Friday News Round-Up: Banning PhotoShop Abuse, Panic Buying and More Visibility for Paid Tweets

by | Jul 29, 2011 | Blog, Blog Archive | 0 comments

Jula Roberts, circa 2008: does she really need PhotoShop?

Here’s this week’s round-up of news stories marketers shouldn’t miss because they offer key information or lessons that multi-channel distributed marketing organizations should take to heart.

  1. World News Affects Consumer Behavior Quickly:  Two stories from the world of insurance point up how rapidly things can change for marketers.  One story  looks at changes in the way Americans buy life insurance – and the other points out that the looming default on the U.S. debt has customers of financial planners concerned about the default’s impact on their own investments.   The lesson for marketers:  Keeping a close eye on your own industry is important – but being too narrowly focused can hurt.  In the case of these two stories, a trade association survey showed a dramatic change in buyer behavior – but didn’t link it to recent worries about the country’s economic health.  Are the two related?  Who knows?  But financial uncertainty has historically led people into safer, more secure investments like whole live insurance and annuities – especially when the uncertainty is sudden – and the inability of Washington politicos to reach a deal on the debt ceiling caught many Americans by surprise.
  2. Twitter Gives Promoted Tweets More Visibility:  Yesterday, Twitter began testing a new advertising vehicle that gives sponsored Tweets more visibility – but only if the user has already been following a particular company or charity.  It’s Twitter’s attempt to create something similar to Facebook’s “Like” button, to allow brands more interaction with followers.  In our own survey of marketers, 31% of survey respondents said they planned to spend more on paid social media next year.  The lesson for marketers:  If paid social media is already in your budget, keep a close eye on the Twitter experiment – and if it isn’t, consider at least a pilot program for paid social because the Twitter announcement is just the latest in a spate of similar announcements, and more are likely on the way as social media platforms look for ways to increase revenue. 
  3. Abuse of Photoshop Gets Ads Banned:  PC World reported this week on two actions by the U.K.’s Advertising Standards Authority (ASA).  The ASA pulled L’Oreal ads featuring 43-year-old Academy Award winner Julia Roberts and 42-year-old model Christy Turlington after Member of Parliament Jo Swinson took to Twitter to complain about the unrealistic images. The extreme alteration in the photographs resulted in ads that were misleading, the ASA ruled.  The lesson for marketers:  Women reject unrealistic standards of perfection – both Roberts and Turlington are beautiful women who wouldn’t require air brushing in any situation except the quest for unobtainable perfection.  And the watchdogs in social media and elsewhere are increasingly calling brands out for altered images.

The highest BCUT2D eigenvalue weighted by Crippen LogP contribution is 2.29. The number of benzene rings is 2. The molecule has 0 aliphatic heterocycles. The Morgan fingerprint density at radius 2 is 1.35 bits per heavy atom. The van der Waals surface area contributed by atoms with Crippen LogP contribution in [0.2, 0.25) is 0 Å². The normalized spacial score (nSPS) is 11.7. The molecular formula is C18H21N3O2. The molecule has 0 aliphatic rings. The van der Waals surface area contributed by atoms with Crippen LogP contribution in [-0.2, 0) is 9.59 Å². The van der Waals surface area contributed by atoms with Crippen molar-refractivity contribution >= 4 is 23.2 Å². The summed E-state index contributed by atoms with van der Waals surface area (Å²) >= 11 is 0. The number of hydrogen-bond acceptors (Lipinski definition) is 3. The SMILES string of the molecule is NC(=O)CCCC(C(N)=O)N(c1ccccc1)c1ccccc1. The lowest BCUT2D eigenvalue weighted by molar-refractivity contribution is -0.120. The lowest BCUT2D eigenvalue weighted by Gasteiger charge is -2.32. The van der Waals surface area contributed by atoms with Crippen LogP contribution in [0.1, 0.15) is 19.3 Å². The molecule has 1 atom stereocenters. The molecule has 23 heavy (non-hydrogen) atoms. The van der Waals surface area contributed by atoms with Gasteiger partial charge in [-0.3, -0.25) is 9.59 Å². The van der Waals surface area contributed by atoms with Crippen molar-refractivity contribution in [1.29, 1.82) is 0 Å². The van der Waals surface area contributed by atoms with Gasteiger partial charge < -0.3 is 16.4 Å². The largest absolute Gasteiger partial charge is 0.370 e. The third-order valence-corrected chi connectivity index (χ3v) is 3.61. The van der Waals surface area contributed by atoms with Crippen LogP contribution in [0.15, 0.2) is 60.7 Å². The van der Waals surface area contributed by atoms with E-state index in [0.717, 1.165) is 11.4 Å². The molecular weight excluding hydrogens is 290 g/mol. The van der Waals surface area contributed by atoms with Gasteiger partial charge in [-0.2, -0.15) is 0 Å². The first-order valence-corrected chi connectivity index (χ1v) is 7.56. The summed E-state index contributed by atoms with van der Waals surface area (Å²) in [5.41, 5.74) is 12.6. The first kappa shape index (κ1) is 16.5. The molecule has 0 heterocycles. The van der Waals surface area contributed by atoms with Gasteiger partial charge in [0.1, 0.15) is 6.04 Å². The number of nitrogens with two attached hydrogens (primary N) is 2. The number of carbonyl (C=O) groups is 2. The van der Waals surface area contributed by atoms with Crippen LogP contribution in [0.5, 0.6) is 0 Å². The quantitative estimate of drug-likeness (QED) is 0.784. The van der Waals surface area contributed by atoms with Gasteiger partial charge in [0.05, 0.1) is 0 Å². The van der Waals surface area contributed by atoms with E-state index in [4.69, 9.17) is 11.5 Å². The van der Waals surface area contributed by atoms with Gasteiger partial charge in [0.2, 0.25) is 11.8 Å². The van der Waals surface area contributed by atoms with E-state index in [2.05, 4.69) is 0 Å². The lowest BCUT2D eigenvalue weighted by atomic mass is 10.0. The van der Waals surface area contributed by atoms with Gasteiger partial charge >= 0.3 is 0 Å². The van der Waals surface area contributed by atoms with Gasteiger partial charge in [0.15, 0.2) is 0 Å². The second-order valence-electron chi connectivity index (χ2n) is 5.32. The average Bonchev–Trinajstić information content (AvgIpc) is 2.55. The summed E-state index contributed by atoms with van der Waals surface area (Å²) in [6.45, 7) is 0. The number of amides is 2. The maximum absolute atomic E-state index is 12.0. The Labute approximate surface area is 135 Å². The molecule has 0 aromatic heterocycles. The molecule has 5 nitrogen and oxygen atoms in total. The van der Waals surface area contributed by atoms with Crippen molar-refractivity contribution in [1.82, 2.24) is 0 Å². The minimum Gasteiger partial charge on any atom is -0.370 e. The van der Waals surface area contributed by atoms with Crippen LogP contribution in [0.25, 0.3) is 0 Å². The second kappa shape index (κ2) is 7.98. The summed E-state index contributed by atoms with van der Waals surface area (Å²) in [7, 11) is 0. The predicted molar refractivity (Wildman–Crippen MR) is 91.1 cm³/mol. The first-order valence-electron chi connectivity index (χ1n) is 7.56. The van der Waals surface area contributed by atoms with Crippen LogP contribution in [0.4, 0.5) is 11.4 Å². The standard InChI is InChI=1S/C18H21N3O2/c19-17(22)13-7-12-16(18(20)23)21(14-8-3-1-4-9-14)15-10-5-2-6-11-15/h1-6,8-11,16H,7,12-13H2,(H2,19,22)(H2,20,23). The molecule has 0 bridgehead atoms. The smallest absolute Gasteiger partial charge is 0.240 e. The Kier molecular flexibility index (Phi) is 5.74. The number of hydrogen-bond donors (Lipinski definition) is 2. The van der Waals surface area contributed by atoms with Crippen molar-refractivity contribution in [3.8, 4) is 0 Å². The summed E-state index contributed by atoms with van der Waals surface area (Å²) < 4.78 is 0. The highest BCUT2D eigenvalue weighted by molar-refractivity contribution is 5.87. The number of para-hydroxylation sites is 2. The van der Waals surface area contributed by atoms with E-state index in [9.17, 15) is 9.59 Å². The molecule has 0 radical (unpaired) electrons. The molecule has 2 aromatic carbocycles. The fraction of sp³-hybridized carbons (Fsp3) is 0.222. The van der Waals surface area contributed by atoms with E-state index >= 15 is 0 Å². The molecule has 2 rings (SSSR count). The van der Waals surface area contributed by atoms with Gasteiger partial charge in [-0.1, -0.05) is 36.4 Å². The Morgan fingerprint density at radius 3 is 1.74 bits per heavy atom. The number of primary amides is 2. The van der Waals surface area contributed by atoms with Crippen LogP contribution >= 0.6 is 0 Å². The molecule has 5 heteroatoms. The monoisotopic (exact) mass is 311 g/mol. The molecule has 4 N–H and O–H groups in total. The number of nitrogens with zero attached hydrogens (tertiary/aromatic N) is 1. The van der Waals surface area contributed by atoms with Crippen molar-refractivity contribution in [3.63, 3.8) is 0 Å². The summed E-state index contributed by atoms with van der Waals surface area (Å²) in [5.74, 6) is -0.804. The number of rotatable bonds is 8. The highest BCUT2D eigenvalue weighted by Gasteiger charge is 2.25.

4. Social Media Won’t Save a Struggling Business:  Fast Company this week gave some comfort to executives who still aren’t convinced that social media is a legitimate marketing tool with a look at the cold hard truth:  good companies with clear messages and solid planning thrive in social media.  Those without, focused on short-term survival or results, don’t.  The lesson for marketers:  Social media is part of a good marketing plan – but it isn’t the Holy Grail, and it can’t stand alone, without a more complete approach to finding, reaching, engaging, and providing value to customers and prospects. 
  5. B2B Marketing Automation Vendors Will Earn $325 million in 2011 – A new study from industry analysts Raab Associates Inc. projects sales of marketing automation solutions at $325 million this year – 50% more than 2010, which doubled revenue from 2009.  The figures are in Raab Associates’ B2B Marketing Automation Vendor Selection Toolkit (VEST), released on Wednesday.  Today at the PIMA Mid-Year Conference, leading financial services and insurance multi-channel distributed marketing automation vendor Distribion debuted a new series of pro forma models  that allow companies to build a rock-solid business case for the value of marketing automation. Distribion, which grew by nearly 25% in the first half of the year, has used the experiences of more than 125 customers with 150,000 local users to identify four areas where technology can cut costs, streamline processes to get messages to prospects faster, and increase marketing effectiveness to produce more leads, conversions, and revenue. The Raab Associates report is available for sale, while Distribion’s tools are in limited release to selected qualifying companies.  The lesson for marketers:  If you’re still trying to manage complex multi-channel marketing operations without a comprehensive automation solution, you’re going to face more difficult challenges ahead as your competitors adopt technology that allows them to be more nimble, responsive, and effective.  With 2012 budget deadlines looming, perhaps it’s time to take a look at how technology could affect your marketing organization.
Photo credit:  Photographer Cliff1066 published this 2008 photo of actress Julia Roberts on Flickr under a Creative Commons license